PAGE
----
protecting the physical and psychological well-being of minors and the evidence

that SOCE lacks any scientific basis, cannot change anyone’s sexual orientation, is

unsafe, and is uniformly rejected by mainstream professional organizations, SB

1172 is constitutional.

     The district court, however, did not apply the correct analytical framework.

Instead, it misconstrued governing law and assumed that simply because some

forms of SOCE involve talking, that this transformed SB 1172 from a regulation of

professional conduct to be evaluated under a deferential standard into a restriction

on speech protected by the First Amendment and subject to strict scrutiny. In so

doing, the district court failed to recognize that all not all regulations that in any

way relate to, or affect speech implicate the First Amendment. In particular, the


                                           19
  Case: 13-15023      01/28/2013       ID: 8491682     DktEntry: 10   Page: 33 of 76



district court missed the critical distinction between a regulation of professional

practice conducted through speech and an impermissible restriction on expressive

or otherwise protected speech.

     Apart from prohibiting SOCE treatment for minors, SB 1172 does not

regulate the speech of licensed mental health professionals in any way. Thus,

unlike in the cases relied upon by the district court, SB 1172 does not restrict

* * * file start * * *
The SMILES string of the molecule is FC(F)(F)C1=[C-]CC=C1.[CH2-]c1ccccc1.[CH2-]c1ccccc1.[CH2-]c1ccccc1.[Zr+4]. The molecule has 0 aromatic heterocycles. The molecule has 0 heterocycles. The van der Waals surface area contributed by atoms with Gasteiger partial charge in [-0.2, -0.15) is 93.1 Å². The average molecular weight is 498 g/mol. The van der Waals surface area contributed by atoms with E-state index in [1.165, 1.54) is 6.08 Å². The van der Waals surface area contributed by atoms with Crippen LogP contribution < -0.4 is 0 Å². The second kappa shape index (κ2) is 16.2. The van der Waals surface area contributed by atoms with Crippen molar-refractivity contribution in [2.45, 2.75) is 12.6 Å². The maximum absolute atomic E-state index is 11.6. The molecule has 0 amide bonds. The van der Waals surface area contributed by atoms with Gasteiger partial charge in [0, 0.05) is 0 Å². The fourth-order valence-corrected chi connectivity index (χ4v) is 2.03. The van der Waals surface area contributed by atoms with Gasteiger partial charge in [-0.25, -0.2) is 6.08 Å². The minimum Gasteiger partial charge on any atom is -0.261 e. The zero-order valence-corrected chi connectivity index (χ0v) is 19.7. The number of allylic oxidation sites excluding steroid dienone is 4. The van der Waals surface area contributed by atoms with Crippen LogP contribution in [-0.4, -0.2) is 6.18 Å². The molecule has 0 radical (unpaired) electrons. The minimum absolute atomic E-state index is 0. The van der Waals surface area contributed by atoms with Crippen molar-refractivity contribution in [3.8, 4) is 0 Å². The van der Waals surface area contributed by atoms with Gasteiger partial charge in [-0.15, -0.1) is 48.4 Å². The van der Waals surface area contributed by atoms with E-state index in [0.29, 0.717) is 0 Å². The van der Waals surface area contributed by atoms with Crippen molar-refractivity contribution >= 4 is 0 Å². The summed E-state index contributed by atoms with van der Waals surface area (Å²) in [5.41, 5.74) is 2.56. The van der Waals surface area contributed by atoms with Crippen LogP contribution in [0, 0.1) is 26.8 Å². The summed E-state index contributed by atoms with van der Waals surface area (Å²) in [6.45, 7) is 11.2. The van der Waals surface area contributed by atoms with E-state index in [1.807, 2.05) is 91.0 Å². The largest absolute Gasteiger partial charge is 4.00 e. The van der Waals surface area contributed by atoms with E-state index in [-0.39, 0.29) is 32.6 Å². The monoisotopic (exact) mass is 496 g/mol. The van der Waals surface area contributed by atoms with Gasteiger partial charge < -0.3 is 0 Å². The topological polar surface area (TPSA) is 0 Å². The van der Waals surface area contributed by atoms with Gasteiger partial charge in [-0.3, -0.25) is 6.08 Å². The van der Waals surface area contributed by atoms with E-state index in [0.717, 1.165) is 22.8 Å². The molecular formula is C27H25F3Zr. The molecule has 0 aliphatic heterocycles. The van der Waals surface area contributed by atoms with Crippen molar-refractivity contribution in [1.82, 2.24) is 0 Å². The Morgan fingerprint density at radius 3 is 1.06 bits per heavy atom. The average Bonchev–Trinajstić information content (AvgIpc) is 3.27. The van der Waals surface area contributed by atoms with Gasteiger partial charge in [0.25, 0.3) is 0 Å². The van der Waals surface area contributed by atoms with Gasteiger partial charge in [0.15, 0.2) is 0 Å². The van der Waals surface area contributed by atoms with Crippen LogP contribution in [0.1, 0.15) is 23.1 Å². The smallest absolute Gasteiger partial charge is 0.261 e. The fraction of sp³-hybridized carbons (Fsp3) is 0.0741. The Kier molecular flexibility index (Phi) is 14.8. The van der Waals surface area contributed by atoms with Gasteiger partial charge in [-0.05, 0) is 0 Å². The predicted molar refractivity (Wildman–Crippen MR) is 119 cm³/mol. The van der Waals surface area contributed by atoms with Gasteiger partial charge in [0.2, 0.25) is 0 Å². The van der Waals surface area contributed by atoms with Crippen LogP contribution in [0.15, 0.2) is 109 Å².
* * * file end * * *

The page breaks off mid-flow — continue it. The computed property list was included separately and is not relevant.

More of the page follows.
protected speech. SB 1172 does not ban or compel the communication of

particular messages or ideas, nor does it unreasonably interfere with the therapist-

patient relationship, or arbitrarily restrict the exercise of professional judgment.

SB 1172 enforces professional standards of competence to prevent minors from

being harmed by a discredited and unsafe practice.

     Contrary to the district court’s understanding, the mere fact that a professional

practice involves the use of language does not immunize it from the State’s near

plenary power to regulate for the public health and safety. Rather, courts recognize

that regulating professional practice often involves an effect on speech and that

such regulations generally do not raise First Amendment concerns so long as they

are reasonable. This Court has held specifically that “talk therapy” is not speech

entitled to special First Amendment protection, but treatment, and that regulations

of licensed mental health professionals, even those engaged in the “talking cure,”




                                          20
     Case: 13-15023    01/28/2013       ID: 8491682    DktEntry: 10   Page: 34 of 76



are subject only to rational basis review. Under this standard, SB 1172 is

constitutional.

       Accordingly, plaintiffs have no likelihood of success on the merits of their